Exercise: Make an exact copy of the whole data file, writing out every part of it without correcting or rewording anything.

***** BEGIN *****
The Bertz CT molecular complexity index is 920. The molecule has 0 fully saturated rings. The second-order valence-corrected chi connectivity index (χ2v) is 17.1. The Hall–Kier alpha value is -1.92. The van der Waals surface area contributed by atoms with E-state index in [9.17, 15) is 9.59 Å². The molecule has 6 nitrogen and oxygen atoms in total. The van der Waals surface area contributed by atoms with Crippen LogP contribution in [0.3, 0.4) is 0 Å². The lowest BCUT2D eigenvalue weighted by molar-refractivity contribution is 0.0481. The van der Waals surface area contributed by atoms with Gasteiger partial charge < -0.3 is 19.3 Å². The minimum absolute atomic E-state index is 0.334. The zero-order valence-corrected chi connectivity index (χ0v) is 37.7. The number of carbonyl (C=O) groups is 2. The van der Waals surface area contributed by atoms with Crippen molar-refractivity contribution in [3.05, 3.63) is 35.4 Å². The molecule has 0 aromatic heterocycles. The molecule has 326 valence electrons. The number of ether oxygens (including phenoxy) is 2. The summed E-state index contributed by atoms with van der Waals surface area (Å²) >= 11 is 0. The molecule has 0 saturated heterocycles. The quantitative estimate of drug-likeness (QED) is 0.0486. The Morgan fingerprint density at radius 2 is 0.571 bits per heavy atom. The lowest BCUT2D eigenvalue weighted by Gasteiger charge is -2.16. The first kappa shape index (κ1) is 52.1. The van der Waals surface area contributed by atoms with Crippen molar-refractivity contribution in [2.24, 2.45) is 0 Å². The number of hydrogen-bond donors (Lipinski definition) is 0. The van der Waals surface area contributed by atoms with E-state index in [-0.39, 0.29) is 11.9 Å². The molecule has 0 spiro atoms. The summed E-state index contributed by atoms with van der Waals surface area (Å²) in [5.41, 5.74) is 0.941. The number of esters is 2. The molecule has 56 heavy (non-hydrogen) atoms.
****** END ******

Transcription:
The Bertz CT molecular complexity index is 920. The molecule has 0 fully saturated rings. The second-order valence-corrected chi connectivity index (χ2v) is 17.1. The Hall–Kier alpha value is -1.92. The van der Waals surface area contributed by atoms with E-state index in [9.17, 15) is 9.59 Å². The molecule has 6 nitrogen and oxygen atoms in total. The van der Waals surface area contributed by atoms with Crippen LogP contribution in [0.3, 0.4) is 0 Å². The lowest BCUT2D eigenvalue weighted by molar-refractivity contribution is 0.0481. The van der Waals surface area contributed by atoms with Gasteiger partial charge < -0.3 is 19.3 Å². The minimum absolute atomic E-state index is 0.334. The zero-order valence-corrected chi connectivity index (χ0v) is 37.7. The number of carbonyl (C=O) groups is 2. The van der Waals surface area contributed by atoms with Crippen molar-refractivity contribution in [3.05, 3.63) is 35.4 Å². The molecule has 0 aromatic heterocycles. The molecule has 326 valence electrons. The number of ether oxygens (including phenoxy) is 2. The summed E-state index contributed by atoms with van der Waals surface area (Å²) >= 11 is 0. The molecule has 0 saturated heterocycles. The quantitative estimate of drug-likeness (QED) is 0.0486. The Morgan fingerprint density at radius 2 is 0.571 bits per heavy atom. The lowest BCUT2D eigenvalue weighted by Gasteiger charge is -2.16. The first kappa shape index (κ1) is 52.1. The van der Waals surface area contributed by atoms with Crippen molar-refractivity contribution in [2.24, 2.45) is 0 Å². The number of hydrogen-bond donors (Lipinski definition) is 0. The van der Waals surface area contributed by atoms with E-state index in [-0.39, 0.29) is 11.9 Å². The molecule has 0 spiro atoms. The summed E-state index contributed by atoms with van der Waals surface area (Å²) in [5.41, 5.74) is 0.941. The number of esters is 2. The molecule has 56 heavy (non-hydrogen) atoms.